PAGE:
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COVID-19 unemployment claims approach 39 million since mid-March

In Ohio, more than 46,000 initial unemployment claims were filed last week.
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WASHINGTON — Even as much of the country eases restrictions and slowly begins to reopen state economies, new jobless claims continued their COVID-19 spike last week, increasing the total number of those filing for unemployment benefits to nearly 39 million since mid-March.

According to data released today by the U.S. Department of Labor, an additional 2.44 million workers filed for benefits in the week ending May 16. That's down 249,000 from the revised number of claims filed in the week ending May 9.

The number of jobless claims filed in the nine weeks since states began stay-at-home orders that temporarily closed businesses deemed nonessential now tops 38 million.

In Ohio, more than 46,000 initital unemployment claims were filed last week. In the past nine weeks, 1.2 million Ohioans have filed initial jobless claims.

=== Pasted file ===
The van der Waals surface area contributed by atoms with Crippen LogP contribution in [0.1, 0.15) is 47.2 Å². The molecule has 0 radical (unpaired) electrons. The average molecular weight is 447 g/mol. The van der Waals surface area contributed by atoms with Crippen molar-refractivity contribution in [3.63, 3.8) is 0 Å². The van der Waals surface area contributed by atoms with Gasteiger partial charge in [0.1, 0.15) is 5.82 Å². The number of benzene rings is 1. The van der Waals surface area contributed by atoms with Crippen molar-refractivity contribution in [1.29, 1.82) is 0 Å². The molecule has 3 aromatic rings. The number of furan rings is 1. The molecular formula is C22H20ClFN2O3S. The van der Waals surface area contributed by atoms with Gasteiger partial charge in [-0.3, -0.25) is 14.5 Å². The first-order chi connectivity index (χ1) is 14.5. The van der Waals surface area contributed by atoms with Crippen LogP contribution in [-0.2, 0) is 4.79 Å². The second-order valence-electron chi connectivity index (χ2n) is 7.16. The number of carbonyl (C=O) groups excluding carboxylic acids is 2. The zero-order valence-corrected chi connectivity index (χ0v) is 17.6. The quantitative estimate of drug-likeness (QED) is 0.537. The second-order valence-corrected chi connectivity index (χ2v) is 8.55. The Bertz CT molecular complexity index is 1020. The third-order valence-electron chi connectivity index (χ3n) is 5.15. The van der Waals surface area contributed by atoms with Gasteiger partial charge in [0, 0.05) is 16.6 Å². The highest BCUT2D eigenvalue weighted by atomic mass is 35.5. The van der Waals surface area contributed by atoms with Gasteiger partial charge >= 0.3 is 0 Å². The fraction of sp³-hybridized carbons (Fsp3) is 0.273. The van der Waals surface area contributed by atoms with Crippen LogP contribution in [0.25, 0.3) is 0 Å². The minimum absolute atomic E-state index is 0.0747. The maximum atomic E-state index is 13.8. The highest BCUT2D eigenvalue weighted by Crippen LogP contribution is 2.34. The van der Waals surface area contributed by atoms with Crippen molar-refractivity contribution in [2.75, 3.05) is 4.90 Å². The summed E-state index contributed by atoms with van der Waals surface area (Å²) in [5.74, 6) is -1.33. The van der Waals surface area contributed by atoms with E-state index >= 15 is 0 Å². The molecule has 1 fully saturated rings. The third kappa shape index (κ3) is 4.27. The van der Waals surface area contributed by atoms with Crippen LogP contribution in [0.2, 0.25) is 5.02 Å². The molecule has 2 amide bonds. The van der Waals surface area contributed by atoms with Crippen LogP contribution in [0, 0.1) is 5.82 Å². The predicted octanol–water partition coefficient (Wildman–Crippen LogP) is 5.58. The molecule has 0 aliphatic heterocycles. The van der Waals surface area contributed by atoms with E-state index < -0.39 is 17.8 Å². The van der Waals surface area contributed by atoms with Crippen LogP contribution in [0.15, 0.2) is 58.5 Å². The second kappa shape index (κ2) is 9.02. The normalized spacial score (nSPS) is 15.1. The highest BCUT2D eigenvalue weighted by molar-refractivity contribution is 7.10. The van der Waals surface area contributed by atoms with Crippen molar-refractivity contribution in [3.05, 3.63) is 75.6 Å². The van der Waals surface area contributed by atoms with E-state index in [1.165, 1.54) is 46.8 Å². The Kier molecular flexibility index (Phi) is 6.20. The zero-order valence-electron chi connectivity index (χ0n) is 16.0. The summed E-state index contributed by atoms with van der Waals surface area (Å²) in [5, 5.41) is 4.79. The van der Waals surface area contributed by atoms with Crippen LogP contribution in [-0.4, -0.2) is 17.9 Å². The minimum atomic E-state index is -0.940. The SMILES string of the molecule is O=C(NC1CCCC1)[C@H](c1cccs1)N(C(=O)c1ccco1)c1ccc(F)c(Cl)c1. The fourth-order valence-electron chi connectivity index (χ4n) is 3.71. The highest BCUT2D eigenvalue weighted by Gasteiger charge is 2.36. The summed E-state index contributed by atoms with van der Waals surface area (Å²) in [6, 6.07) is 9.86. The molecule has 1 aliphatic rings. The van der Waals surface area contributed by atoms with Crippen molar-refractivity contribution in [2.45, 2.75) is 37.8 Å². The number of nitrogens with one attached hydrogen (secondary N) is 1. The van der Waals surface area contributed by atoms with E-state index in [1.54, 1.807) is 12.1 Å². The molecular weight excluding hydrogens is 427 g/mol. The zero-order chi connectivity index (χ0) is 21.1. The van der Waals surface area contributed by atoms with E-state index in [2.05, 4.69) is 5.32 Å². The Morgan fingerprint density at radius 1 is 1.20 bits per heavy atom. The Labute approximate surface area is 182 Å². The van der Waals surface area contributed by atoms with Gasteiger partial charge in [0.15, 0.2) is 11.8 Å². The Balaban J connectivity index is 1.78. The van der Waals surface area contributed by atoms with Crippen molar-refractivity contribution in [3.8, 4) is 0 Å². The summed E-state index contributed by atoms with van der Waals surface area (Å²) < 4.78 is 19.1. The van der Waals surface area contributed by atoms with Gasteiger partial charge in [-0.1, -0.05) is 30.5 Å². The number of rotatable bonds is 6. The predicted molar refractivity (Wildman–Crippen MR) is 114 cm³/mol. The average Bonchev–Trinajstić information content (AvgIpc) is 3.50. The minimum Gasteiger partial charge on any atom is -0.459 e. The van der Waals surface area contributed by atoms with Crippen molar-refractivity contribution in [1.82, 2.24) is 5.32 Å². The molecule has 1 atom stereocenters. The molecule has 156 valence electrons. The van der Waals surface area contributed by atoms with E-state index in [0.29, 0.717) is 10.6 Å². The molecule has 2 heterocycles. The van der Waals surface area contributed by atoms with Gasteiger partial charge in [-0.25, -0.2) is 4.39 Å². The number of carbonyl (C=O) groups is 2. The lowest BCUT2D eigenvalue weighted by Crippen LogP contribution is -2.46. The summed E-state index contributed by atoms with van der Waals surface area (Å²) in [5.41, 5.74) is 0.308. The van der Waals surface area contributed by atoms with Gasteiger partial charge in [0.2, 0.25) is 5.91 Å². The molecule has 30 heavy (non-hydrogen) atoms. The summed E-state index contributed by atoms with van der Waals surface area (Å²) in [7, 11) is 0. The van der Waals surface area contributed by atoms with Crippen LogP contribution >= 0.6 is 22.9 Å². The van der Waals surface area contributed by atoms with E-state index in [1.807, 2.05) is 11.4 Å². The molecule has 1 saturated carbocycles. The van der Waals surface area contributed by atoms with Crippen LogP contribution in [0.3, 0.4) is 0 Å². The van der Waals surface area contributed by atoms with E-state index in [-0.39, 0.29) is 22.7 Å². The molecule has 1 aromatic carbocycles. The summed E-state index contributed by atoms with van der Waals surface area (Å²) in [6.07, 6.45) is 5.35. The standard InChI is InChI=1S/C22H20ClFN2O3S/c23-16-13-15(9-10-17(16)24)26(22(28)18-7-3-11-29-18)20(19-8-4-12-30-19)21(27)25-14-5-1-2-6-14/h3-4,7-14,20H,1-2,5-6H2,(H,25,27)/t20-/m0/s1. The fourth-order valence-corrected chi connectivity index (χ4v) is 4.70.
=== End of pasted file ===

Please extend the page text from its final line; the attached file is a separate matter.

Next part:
In Pennsylvania, more than 64,000 filed for unemployment last week, bringing the state’s total during the nine weeks of the coronavirus crisis to 1.8 million.

California again led all states in the number of new claims filed last week, with 246,115. New York saw the second-highest number of new claims with 226,521, followed by Florida with 223,927.

The number of claims has been so massive that nine state unemployment trust funds have already applied to borrow money from the U.S. Treasury to backfill their unemployment funds.

The states with the highest real-time unemployment rates as of May 9, according to a analysis, are Kentucky (42.9 percent), Georgia (40.3 percent), Hawaii (35.8 percent), Louisiana (34.8 percent), Connecticut (34.7 percent), Nevada (34.2 percent), Washington (33.8 percent) and Pennsylvania (33.6 percent), which each have more than 1 in 3 workers unemployed.

The restaurant, hotel and entertainment industries have been hit particularly hard.

— Story courtesy of The Center Square.